For the last several years, there has been quite a bit of talk about the poor compensation that short sale listing agents receive. That’s probably because real estate agents are accustomed to working a traditional sale. To be compensated for a short sale for equal to or less than the amount paid in a traditional sale is a tough pill to swallow. That’s because short sales require significantly more work than a traditional real estate transaction.
Short sale agent commissions have improved, however, over the last several years. In the early years of short sales, mortgage lenders would cut the agent commission to as low as 3 or 4 percent to be split between the listing and the selling agent.
However, in 2013, things are much better. At Short Sale Expeditor®, most of our short sale approvals come in with a total of 6% commission to be split between the agents.
Additionally, Fannie Mae and Freddie Mac have a policy of paying the 6% commission. Beginning as far back as March 1, 2009, Fannie Mae and Freddie Mac agreed to pay 6% commission on the short sale! (An exception applies if the total commission is more than six percent of the sales price.)
Bank of America also has guidelines as to the commission paid on short sales. Just recently, Bank of America formalized their agent commission policy. As you can see from the chart below, most agents listing short sales will earn a standard commission.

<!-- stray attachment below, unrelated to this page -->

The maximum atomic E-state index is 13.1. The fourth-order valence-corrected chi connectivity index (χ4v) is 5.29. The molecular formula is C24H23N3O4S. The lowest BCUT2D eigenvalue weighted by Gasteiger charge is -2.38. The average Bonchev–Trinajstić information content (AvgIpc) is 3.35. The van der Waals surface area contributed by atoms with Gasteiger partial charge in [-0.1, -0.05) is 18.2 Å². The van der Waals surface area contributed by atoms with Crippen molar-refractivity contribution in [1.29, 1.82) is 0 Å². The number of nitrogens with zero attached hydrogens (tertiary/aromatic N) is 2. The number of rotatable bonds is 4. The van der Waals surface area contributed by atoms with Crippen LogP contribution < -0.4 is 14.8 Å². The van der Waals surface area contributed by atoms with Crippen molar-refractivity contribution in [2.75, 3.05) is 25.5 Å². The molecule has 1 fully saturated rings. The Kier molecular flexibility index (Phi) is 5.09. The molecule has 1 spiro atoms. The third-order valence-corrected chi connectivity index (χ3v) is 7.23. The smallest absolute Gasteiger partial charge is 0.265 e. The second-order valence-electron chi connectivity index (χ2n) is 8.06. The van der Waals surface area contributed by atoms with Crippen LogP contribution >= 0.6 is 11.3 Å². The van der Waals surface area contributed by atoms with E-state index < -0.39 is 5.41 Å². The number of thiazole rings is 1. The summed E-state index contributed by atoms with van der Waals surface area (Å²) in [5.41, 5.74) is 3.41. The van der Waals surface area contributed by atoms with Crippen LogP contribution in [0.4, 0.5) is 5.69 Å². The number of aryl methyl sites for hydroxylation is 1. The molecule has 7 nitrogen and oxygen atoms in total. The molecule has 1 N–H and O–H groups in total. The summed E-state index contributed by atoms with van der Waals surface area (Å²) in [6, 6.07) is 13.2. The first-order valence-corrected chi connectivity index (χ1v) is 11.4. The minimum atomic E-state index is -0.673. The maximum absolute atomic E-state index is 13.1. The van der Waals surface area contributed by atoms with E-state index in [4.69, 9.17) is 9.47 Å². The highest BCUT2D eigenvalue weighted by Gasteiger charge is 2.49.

|Sale Price||Maximum Commission|
|$0 – $49,999||$3,000|
|$50,000 – $999,999||6% of the total price|
|$1 million – $2 million||5.5% of the total price|
|> $2 million||5% of the total price|
According to an announcement from Bank of America:
“flexibility is allowed in the commission structure when the short sale does not reflect positive mitigation or if the minimum acceptable net proceed is not met. In these circumstances, the real estate agent may choose to reduce his/her commission to meet minimum mitigation requirements.”
Here are two commission exceptions to the chart above: 1) Dual agents unrelated to either party will receive a 4% commission; 2) In some situations, commission is limited per investor guidelines/investor approval and may vary.
While it may seem that there is always a catch, at Short Sale Expeditor® we have seen most of our Bank of America short sales get approved with a 6% commission. We’ve even had numerous clients receive large relocation assistance packages—up to $30,000! With those two benefits, the a short sale can be very appealing for both agents and sellers.